Tackled cause

If you find
Symptoms can mask causes
Causes can be hard to uncover
Problems keep repeating no matter what you do
Tackling the cause means getting past the symptom (for example a weed infestation) to discover what created, promoted or allowed the weed problem to occur.

Once you have dug behind the symptom to see what led to it and how that played out to become a weed infestation, you can do what it takes to have a tackled cause — you can deal with the thing or event that drove things along.

When you have tackled the cause, you have probably prevented it from creating the next weed infestation.

If you can find a way to tackle permanently whatever is causing the weed problem, you can prevent any further recurrence or at least reduce its impact on you.

Symptoms — the visible signs — are usually obvious.

Causes may take a little detective work.

As a result it is easier to deal with symptoms and to think that symptoms are important.

The weed infestation is the visible problem and so it is easy to reach for a spray and hit it hard.

But if you think about the problem, it probably occurs most years at about the same time.

Something is driving it such as:

  • SEASONAL conditions — when the rain comes or the temperature reaches a certain level etc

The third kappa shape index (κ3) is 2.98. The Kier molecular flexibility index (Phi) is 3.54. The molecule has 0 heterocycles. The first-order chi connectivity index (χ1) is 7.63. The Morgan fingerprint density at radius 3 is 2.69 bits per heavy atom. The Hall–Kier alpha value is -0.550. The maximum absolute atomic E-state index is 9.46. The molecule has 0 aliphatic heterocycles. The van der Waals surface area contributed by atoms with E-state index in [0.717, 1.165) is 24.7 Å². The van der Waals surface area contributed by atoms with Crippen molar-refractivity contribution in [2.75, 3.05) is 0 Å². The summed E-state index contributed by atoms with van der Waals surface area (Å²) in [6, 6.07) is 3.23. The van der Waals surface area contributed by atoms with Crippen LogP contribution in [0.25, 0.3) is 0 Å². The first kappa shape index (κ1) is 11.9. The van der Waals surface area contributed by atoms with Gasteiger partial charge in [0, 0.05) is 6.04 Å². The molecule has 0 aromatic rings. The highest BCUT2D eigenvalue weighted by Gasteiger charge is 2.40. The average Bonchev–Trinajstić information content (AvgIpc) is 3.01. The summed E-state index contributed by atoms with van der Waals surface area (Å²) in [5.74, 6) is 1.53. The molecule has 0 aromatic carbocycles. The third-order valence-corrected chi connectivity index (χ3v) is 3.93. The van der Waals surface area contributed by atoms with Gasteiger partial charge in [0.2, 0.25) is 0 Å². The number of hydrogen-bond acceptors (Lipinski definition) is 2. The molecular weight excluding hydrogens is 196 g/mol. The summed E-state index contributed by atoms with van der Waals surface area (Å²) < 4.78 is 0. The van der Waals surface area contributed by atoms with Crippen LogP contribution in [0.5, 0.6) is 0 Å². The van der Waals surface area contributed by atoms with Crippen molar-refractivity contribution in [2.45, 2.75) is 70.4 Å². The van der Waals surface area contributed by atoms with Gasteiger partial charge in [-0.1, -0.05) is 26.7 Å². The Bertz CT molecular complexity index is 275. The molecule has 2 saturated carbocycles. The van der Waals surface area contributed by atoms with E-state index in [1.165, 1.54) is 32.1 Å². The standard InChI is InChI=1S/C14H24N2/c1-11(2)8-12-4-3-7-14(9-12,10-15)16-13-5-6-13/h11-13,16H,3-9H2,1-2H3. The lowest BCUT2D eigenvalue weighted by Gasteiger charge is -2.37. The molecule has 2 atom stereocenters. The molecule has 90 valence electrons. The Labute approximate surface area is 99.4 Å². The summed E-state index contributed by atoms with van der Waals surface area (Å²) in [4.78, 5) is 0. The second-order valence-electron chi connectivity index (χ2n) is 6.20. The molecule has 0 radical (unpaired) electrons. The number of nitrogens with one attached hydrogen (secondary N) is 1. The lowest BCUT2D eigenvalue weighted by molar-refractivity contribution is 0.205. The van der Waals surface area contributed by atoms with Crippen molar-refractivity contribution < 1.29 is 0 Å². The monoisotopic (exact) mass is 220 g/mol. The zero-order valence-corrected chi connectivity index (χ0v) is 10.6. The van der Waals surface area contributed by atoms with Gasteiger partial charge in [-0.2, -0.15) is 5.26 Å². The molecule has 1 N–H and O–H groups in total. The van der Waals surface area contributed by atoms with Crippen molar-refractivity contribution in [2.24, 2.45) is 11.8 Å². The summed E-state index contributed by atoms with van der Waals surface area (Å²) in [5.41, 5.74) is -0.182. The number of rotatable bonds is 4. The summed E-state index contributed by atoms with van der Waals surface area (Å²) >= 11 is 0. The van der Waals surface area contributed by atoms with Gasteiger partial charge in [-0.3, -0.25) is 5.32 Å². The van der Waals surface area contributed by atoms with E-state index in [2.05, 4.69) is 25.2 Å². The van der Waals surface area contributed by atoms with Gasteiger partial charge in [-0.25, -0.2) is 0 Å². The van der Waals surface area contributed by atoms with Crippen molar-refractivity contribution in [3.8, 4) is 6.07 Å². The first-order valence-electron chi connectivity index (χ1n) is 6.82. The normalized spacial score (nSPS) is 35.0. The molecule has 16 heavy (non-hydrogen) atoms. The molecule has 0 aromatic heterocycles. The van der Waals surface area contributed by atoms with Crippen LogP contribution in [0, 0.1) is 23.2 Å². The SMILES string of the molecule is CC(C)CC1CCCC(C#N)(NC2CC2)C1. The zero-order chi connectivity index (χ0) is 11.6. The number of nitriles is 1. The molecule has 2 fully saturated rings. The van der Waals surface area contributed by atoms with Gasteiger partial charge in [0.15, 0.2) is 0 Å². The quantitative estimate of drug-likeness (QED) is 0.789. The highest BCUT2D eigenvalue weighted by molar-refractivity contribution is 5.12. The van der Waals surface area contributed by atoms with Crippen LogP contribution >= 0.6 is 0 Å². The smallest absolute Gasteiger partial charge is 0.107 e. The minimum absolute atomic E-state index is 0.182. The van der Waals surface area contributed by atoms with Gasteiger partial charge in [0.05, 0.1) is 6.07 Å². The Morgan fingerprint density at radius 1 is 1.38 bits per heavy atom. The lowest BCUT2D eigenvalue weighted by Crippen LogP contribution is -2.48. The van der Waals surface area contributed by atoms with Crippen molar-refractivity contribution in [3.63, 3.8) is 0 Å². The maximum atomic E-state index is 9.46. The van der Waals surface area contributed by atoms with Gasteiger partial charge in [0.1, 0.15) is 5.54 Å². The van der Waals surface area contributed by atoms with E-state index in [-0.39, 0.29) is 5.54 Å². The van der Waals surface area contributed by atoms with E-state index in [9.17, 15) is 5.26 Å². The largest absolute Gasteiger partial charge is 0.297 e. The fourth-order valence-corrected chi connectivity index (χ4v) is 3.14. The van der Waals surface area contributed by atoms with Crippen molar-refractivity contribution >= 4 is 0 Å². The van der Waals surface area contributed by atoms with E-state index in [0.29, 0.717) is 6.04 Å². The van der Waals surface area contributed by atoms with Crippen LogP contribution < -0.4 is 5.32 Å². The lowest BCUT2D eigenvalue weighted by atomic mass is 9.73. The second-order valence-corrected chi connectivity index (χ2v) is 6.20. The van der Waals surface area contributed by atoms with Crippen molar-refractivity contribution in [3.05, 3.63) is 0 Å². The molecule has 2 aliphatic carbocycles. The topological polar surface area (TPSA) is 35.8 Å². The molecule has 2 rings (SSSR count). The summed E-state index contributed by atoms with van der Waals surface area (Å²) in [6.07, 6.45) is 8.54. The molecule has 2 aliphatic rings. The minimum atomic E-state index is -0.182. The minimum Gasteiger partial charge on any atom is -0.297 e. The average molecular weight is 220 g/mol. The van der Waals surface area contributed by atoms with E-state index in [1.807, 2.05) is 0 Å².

• FARMING practices — tillage, planting, irrigating etc
  • A FAILING or limitation in some aspect of your management — a pasture phase that is not long enough and therefore does not suppress weeds enough or does not build enough nitrogen in the soil to give the crop a head start etc.

So the symptom is not the problem. A driver such as one of those listed above is causing, assisting or allowing the weeds to get ahead of the crop.

Too often in farming and so many other areas of life it is the symptoms that get tackled. There is often a “solution” for a symptom because they are easy to make and to sell and highly profitable. The farm chemicals industry is built on this.

Being reliant on your own management can save you a lot of money that would otherwise go on chemicals. At the same time, it will improve your farming and your lifestyle.

The “solution” for the symptom often takes the form of something that can be easily applied and will supposedly to solve the problem, such as using a poison on a pest.

But treating the symptom only fixes the symptom. The cause remains to haunt us.

If instead you look at what allows the pests to build up to problem levels you may have several ways to reduce their impact before it is too late.

Once you locate the cause it is often obvious what to do.

And that will lead you — perhaps with a bit of trial and error — to a Tackled cause.

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